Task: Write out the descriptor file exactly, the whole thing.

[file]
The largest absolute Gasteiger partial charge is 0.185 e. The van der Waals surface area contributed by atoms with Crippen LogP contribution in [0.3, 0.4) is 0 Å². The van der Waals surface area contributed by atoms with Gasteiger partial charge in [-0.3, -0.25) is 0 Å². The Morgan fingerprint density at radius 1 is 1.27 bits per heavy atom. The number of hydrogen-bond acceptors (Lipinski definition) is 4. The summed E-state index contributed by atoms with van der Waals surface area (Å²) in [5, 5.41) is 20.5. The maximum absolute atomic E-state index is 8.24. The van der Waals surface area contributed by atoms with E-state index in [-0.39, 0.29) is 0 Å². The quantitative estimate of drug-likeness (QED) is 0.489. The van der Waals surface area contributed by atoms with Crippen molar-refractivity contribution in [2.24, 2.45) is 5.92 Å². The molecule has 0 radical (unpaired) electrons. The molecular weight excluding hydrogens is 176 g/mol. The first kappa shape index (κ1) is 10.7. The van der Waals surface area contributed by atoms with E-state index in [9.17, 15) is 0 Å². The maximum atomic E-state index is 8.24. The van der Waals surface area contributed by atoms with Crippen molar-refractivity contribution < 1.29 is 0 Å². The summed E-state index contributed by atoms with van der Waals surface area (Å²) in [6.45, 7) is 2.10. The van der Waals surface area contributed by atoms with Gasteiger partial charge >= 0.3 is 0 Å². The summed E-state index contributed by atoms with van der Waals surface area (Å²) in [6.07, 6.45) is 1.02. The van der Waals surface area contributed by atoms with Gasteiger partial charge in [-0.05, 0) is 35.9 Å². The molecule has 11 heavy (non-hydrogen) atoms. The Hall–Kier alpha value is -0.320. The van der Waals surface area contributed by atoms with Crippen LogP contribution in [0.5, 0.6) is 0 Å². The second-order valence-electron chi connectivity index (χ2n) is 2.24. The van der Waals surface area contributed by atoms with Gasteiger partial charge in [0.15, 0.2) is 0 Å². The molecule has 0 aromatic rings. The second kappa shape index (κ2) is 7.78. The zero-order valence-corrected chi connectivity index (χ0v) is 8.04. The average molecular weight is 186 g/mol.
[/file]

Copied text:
The largest absolute Gasteiger partial charge is 0.185 e. The van der Waals surface area contributed by atoms with Crippen LogP contribution in [0.3, 0.4) is 0 Å². The van der Waals surface area contributed by atoms with Gasteiger partial charge in [-0.3, -0.25) is 0 Å². The Morgan fingerprint density at radius 1 is 1.27 bits per heavy atom. The number of hydrogen-bond acceptors (Lipinski definition) is 4. The summed E-state index contributed by atoms with van der Waals surface area (Å²) in [5, 5.41) is 20.5. The maximum absolute atomic E-state index is 8.24. The van der Waals surface area contributed by atoms with E-state index in [-0.39, 0.29) is 0 Å². The quantitative estimate of drug-likeness (QED) is 0.489. The van der Waals surface area contributed by atoms with Crippen molar-refractivity contribution in [2.24, 2.45) is 5.92 Å². The molecule has 0 radical (unpaired) electrons. The molecular weight excluding hydrogens is 176 g/mol. The first kappa shape index (κ1) is 10.7. The van der Waals surface area contributed by atoms with E-state index in [9.17, 15) is 0 Å². The maximum atomic E-state index is 8.24. The van der Waals surface area contributed by atoms with Crippen molar-refractivity contribution < 1.29 is 0 Å². The summed E-state index contributed by atoms with van der Waals surface area (Å²) in [6.45, 7) is 2.10. The van der Waals surface area contributed by atoms with Gasteiger partial charge >= 0.3 is 0 Å². The summed E-state index contributed by atoms with van der Waals surface area (Å²) in [6.07, 6.45) is 1.02. The van der Waals surface area contributed by atoms with Gasteiger partial charge in [-0.05, 0) is 35.9 Å². The molecule has 11 heavy (non-hydrogen) atoms. The Hall–Kier alpha value is -0.320. The van der Waals surface area contributed by atoms with Crippen LogP contribution in [0.5, 0.6) is 0 Å². The second-order valence-electron chi connectivity index (χ2n) is 2.24. The van der Waals surface area contributed by atoms with Gasteiger partial charge in [0.15, 0.2) is 0 Å². The molecule has 0 aromatic rings. The second kappa shape index (κ2) is 7.78. The zero-order valence-corrected chi connectivity index (χ0v) is 8.04. The average molecular weight is 186 g/mol.